NW: When you say you knew Bob Faggen from high school — did you two go to the same high school?

MF: Yes, we both went to Horace Mann in New York.

NW: So where was this first office space they got you guys?

MF: The first office was in a little room up above what was then Commons, in the tower right next to Holder Hall. The University gave us far more space that we needed, but it was great to have a newsroom where we also did production. It was a big sprawling room — we had our own typesetter. This was in the early days of cold type, so there was a separate computer that would then spit out the type, and when we were really in a crunch we would actually write the stories directly onto the typesetter, rather than write and edit them in advance.

NW: And did Nassau stay at that location for the rest of your time at Princeton?

MF: Yes. I think it was there for several years — I don’t know how long after I left.

NW: So it sounds like you were looking to found a lasting paper from the get-go.

MF: That was the idea, because we wanted a lasting place for Press Club stories to be read and seen on campus, and we also wanted to fill this gap that existed because the Prince was such a dull and narrow newspaper. So there was this panic that set in at the Prince, and they immediately started up a features section once a week on Fridays to compete with us. So they did start writing some features, they did starting covering some arts events, but they were totally unwilling to go the way that we went, which was a much more discursive and irreverent path. In those first years there was not this emphasis on funny stuff that Nassau got into later on — it was probably a more serious, journalistic paper than it became. But by the standards of the times, we were pretty far out there, compared to the Prince.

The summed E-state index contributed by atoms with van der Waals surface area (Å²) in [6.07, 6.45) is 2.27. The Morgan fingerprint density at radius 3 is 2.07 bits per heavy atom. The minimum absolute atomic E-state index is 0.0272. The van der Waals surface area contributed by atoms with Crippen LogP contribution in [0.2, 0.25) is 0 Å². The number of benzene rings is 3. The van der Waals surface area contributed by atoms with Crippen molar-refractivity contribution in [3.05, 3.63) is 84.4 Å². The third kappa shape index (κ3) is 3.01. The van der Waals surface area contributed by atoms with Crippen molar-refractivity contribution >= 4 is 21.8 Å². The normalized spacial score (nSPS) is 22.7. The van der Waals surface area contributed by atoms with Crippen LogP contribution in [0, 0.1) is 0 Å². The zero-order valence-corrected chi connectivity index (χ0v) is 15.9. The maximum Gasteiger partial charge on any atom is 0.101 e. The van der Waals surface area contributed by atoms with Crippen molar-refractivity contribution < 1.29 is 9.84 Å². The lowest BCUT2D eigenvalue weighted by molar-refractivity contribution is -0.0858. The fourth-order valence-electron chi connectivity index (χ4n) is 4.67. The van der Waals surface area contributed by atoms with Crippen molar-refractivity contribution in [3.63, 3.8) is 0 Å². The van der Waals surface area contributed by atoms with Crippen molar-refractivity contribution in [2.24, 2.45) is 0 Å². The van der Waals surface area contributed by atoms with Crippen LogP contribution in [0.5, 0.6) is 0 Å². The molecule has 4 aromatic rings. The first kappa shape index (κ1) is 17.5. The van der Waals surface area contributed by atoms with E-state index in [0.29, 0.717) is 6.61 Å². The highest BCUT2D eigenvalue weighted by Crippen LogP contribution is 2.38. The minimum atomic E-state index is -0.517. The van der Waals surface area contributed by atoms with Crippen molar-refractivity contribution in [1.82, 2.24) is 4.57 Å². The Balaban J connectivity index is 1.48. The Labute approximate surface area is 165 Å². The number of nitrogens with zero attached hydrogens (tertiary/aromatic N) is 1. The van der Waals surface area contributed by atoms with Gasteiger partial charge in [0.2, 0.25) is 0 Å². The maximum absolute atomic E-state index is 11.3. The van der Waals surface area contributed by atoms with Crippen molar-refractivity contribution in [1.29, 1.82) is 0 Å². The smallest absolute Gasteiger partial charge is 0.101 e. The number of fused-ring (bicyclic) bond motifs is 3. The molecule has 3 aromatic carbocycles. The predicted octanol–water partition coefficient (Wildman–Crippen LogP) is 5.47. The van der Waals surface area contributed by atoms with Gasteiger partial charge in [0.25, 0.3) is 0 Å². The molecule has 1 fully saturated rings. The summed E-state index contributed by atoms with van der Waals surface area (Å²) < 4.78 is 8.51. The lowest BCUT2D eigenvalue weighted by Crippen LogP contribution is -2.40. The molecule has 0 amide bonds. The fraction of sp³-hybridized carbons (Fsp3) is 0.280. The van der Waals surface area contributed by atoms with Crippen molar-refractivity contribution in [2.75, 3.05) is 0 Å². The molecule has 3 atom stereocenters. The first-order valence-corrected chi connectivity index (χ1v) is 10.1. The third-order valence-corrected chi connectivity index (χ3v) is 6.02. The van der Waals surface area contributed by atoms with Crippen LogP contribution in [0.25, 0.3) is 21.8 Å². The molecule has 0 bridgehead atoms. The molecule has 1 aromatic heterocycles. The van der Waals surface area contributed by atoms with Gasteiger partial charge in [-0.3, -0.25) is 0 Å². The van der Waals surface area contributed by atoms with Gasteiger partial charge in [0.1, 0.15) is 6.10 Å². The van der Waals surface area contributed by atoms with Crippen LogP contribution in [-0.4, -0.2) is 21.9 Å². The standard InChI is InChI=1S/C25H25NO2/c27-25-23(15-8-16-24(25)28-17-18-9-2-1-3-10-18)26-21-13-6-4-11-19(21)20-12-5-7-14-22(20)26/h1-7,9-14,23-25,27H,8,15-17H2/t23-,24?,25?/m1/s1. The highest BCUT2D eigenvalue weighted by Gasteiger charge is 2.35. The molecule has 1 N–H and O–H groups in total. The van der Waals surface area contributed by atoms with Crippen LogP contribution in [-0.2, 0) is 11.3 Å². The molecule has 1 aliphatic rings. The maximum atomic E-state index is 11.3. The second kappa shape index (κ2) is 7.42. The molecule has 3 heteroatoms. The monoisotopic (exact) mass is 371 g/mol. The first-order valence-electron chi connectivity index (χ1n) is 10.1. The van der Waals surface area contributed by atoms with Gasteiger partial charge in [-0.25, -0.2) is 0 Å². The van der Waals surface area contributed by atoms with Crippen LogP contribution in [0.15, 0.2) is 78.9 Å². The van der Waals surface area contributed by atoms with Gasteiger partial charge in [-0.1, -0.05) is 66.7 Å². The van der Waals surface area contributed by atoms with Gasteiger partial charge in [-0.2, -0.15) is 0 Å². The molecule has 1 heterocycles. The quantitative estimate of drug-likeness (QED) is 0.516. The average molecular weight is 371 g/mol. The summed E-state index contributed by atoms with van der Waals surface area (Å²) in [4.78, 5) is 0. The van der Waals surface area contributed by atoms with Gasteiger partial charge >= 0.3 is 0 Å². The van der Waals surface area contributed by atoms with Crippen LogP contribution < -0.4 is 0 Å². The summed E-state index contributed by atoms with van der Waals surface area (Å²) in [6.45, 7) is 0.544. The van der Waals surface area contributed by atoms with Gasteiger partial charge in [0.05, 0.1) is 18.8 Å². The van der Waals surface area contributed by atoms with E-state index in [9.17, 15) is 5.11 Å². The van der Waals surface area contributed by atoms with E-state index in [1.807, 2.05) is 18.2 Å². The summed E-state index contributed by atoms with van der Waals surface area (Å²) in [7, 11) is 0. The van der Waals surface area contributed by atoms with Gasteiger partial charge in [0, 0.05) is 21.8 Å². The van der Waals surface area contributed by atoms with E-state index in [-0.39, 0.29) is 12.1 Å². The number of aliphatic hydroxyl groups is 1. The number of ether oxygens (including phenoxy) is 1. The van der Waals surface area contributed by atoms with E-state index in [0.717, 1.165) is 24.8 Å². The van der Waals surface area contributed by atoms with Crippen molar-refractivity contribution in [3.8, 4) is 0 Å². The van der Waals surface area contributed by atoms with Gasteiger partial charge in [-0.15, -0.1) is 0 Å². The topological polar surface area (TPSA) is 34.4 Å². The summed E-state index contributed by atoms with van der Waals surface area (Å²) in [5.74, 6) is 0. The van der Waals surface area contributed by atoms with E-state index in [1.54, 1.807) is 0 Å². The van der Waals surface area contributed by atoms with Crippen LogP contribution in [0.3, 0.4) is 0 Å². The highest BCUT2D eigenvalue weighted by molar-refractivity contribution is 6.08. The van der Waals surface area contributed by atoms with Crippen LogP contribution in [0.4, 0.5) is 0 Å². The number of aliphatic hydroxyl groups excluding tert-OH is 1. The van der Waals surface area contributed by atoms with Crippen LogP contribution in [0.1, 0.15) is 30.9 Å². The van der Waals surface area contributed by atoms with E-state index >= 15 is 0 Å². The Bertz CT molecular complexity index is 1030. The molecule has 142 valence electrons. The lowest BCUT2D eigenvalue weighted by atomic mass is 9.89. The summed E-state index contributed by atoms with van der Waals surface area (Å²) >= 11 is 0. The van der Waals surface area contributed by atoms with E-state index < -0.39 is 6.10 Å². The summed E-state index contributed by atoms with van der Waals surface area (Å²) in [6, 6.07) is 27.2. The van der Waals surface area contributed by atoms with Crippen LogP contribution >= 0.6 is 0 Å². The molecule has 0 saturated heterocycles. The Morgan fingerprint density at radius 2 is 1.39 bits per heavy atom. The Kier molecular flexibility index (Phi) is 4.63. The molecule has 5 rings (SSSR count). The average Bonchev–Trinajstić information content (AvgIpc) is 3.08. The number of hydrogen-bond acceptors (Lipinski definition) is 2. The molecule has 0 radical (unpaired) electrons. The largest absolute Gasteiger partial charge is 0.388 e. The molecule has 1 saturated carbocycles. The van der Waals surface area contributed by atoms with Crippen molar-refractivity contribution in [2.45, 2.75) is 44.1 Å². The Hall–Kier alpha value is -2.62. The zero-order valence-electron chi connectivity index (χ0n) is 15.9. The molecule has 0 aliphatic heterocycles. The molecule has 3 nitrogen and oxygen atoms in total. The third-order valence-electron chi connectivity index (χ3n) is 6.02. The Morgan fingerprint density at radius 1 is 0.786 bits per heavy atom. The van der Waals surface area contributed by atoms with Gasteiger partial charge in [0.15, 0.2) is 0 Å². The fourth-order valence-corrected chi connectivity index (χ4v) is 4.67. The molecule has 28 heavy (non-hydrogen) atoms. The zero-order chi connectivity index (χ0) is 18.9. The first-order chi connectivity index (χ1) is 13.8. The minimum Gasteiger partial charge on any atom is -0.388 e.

NW: I see. So the original intent was almost to beat the Prince at its own game.

MF: Yes. It was to feature more magazine writing, more non-fiction literature, whereas the Prince was your basic wire service, who, what, and where approach.

NW: Sure — but you thought of yourselves as “journalists.”

MF: Oh, absolutely. And a lot of what became the standard features of Nassau were very reporting-based. Like the Verbatim column, where we were very rigorous about checking that everything that ran had really happened. So we were definitely trying to apply real newspaper standards to the paper, even if we were trying to get into the — you know, this was the period of the New Journalism, the ’70s, there was a much more aggressive and irreverent approach from magazines like New Times and New York and the National Lampoon, and so on — so we were very much swayed by those new magazines.

NW: It’s appropriate that you use the word “irreverent,” because that’s one thing about the Nass that hasn’t changed. Did you all ever have any notable run-ins with the powers that be on campus in that first year?

MF: I don’t think we really did. The run-ins tended to be more with the Prince. The Prince was not happy with our existence. They didn’t want us to be getting the talented writers on campus; they didn’t like the fact the University was giving us rooms to work in. And then we also had some internal squabbles and problems, such as the fact that our business manager managed to wrap his car around a tree, and he was the only guy on the staff that had a car to get the pages to the printer each week. But the University was very pleased to have us there as an alternative to the Prince, and so they started feeding us advertising for campus events, that really kept us going. They were happy to have us there as a prod they could use against the Prince.

NW: Speaking of advertising, it sounds like you guys had a functional business model — advertising covered your costs.